-How can a bicycle, with minimal materials and limited components cost as much as a mid range motorbike?

    Clearly there is a margin difference. A high end bike will come at a premium and the manufacturer and retailer will take a higher margin from the high end 'Halo' model, so you are not comparing like with like.

    The motorbike in this instance is a mass market model, able to take advantage of significant economies of scale for tooling amortisation etc. The limited run of high end bikes, will have a higher proportion of tooling amortised into the price.

    The motorbike probably represents better value in its own market, but if you want value, Trek etc sell bikes for considerably less than $11K.


    -How do you justify spending lots of money on a bicycle?
    If its your own money, then you can spend it how you wish, and we all prioritise in different ways. I personally prioritise on expensive (relative to my budget) motorbikes, and mid priced bicycles. Perhaps that is why I am so fat!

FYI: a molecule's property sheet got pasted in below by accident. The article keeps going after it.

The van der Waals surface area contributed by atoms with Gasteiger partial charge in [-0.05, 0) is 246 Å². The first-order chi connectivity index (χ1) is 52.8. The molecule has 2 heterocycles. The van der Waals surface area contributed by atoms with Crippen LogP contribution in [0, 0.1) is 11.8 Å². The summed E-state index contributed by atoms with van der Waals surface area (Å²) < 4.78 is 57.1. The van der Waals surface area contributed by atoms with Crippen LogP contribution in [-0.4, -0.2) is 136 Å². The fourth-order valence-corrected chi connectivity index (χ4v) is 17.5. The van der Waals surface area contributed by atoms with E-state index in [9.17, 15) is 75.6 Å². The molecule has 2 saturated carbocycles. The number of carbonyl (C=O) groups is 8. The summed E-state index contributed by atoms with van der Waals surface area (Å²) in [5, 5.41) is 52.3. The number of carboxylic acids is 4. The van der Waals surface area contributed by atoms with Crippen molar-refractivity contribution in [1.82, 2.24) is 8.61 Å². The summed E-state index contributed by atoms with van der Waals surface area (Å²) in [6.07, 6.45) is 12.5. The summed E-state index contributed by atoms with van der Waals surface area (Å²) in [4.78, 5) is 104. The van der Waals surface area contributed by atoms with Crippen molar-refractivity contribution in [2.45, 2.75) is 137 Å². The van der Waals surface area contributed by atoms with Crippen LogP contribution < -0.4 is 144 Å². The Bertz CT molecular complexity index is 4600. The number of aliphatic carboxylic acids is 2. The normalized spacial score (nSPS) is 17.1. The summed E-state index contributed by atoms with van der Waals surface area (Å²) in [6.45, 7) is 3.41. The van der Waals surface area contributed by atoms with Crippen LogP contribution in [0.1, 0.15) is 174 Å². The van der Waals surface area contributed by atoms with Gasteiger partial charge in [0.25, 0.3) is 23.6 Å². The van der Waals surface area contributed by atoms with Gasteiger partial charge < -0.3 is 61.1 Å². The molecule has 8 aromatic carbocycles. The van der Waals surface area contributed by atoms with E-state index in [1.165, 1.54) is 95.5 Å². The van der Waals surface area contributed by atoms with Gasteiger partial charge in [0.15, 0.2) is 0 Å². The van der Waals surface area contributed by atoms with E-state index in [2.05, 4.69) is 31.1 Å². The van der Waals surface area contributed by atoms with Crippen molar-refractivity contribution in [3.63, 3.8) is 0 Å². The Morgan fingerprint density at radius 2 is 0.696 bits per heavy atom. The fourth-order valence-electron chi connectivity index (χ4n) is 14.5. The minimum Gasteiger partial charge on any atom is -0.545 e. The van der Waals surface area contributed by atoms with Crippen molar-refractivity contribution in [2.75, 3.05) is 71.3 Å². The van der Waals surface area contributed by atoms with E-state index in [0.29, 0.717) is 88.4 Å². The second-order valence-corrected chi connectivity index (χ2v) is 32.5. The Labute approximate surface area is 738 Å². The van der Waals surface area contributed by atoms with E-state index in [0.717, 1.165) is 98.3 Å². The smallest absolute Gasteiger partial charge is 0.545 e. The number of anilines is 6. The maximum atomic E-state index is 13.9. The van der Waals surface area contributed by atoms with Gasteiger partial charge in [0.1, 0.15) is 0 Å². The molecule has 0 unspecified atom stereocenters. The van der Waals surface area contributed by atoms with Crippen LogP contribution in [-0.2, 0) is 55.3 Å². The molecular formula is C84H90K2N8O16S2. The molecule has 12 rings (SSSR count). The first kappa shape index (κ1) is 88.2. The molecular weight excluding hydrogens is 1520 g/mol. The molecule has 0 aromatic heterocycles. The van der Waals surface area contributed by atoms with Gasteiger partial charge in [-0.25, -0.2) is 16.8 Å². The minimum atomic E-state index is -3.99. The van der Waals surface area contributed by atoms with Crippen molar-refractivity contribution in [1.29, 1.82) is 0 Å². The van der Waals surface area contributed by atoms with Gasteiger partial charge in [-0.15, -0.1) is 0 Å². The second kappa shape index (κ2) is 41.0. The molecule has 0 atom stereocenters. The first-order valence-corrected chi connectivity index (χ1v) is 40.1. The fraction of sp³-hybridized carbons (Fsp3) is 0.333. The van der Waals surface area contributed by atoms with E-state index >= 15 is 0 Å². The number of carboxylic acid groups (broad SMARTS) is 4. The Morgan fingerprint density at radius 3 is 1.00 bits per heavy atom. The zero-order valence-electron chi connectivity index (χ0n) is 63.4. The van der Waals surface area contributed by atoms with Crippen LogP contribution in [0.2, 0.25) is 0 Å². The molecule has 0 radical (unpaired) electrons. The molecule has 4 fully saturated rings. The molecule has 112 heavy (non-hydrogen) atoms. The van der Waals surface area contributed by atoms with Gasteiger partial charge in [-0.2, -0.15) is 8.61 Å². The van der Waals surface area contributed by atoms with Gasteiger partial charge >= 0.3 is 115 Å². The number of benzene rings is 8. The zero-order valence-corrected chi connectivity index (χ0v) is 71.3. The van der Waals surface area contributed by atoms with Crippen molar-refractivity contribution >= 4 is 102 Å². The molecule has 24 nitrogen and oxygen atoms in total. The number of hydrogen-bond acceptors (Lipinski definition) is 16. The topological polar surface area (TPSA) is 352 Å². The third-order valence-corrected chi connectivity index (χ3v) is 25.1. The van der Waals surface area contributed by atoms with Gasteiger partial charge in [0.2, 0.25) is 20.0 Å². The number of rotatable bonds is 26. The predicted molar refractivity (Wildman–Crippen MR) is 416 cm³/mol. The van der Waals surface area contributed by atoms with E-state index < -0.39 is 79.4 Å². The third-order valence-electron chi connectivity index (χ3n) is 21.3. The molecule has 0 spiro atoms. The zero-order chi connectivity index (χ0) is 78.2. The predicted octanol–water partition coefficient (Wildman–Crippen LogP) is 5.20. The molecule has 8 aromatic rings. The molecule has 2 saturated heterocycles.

• You basically go for what you can comfortably afford. but....

    IMO you are seriously in the lad of madness buying a pushbike that gets over £2500-3000. Its a frame a two wheels you ride around on to exercise and have fun. There's plenty or really really good bikes under that and you would need to concentrate hard to notice differences. The manufacturers are quite frankly having a laugh when it gets into silly price land and for 99% of people out there you don't need it.